Amid escalating tensions, South Koreans have begun voicing their concerns about a nuclear-armed North Korea-and debating bringing U.S. tactical nuclear weapons back to the Korean peninsula.
Deterring North Korea is less risky than a preventative war.
North Korea’s motivations for pursuing nuclear capabilities have changed over time, but are rooted in a sense of existential threats coming from outside the regime.
The North Korean nuclear crisis is far from over, and foreclosing escalation pathways is in the best interests of the United States, its allies, and Pyongyang.
Tensions continue to mount between the U.S. and North Korea, prompting questions on the deterrence relationship and the reliability of North Korea's nuclear capabilities.
As North Korea makes steady progress in its nuclear program, the United States must continue to strive for stability in the Korean peninsula.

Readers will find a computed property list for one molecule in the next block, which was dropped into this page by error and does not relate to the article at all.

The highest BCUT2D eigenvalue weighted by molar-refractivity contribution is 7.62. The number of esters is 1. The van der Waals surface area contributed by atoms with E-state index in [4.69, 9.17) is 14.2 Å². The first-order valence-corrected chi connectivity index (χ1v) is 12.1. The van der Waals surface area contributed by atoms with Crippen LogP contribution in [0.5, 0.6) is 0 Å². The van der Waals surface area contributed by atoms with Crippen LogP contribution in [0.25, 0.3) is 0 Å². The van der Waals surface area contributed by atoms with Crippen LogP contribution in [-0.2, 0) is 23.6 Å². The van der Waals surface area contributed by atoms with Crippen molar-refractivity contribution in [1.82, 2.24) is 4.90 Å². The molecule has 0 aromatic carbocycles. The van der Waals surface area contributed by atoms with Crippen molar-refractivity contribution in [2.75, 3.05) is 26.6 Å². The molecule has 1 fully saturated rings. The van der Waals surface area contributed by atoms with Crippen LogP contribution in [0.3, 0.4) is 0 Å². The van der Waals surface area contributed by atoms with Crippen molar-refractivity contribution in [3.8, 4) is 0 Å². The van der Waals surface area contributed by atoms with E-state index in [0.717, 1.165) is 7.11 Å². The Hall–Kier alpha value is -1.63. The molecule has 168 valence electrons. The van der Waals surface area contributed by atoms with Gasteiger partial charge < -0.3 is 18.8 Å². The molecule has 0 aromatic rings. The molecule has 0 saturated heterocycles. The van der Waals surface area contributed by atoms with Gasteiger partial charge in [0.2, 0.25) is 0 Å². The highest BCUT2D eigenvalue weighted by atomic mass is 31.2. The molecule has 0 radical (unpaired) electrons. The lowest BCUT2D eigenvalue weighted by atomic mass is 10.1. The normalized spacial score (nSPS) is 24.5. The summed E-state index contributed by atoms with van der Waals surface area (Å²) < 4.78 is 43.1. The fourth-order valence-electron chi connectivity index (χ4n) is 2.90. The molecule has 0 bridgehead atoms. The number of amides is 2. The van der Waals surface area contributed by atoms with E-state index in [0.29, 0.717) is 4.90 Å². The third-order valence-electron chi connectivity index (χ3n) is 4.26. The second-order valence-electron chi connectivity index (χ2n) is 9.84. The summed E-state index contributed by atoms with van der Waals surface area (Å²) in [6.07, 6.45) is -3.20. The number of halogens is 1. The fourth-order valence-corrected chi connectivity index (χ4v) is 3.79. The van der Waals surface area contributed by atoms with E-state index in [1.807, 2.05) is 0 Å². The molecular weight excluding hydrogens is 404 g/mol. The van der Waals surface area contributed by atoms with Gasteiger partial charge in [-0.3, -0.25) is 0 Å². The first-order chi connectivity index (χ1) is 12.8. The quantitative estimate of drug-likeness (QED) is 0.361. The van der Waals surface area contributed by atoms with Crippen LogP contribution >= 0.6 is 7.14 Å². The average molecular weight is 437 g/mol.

As tensions between the United States and North Korea continue to simmer, questions arise concerning what war with a nuclear-powered North Korea would look like.
Increased risk-taking concerning North Korea’s nuclear ambitions could potentially pay off, but there’s a catch.
North Korea’s steady development of nuclear forces raises questions about why Pyongyang used its nuclear program to pursue coercive diplomacy in the past, and when the regime was in the strongest position to leverage this nuclear latency as an instrument of compellence against the United States.
What are the practical implications of a nuclear ban treaty?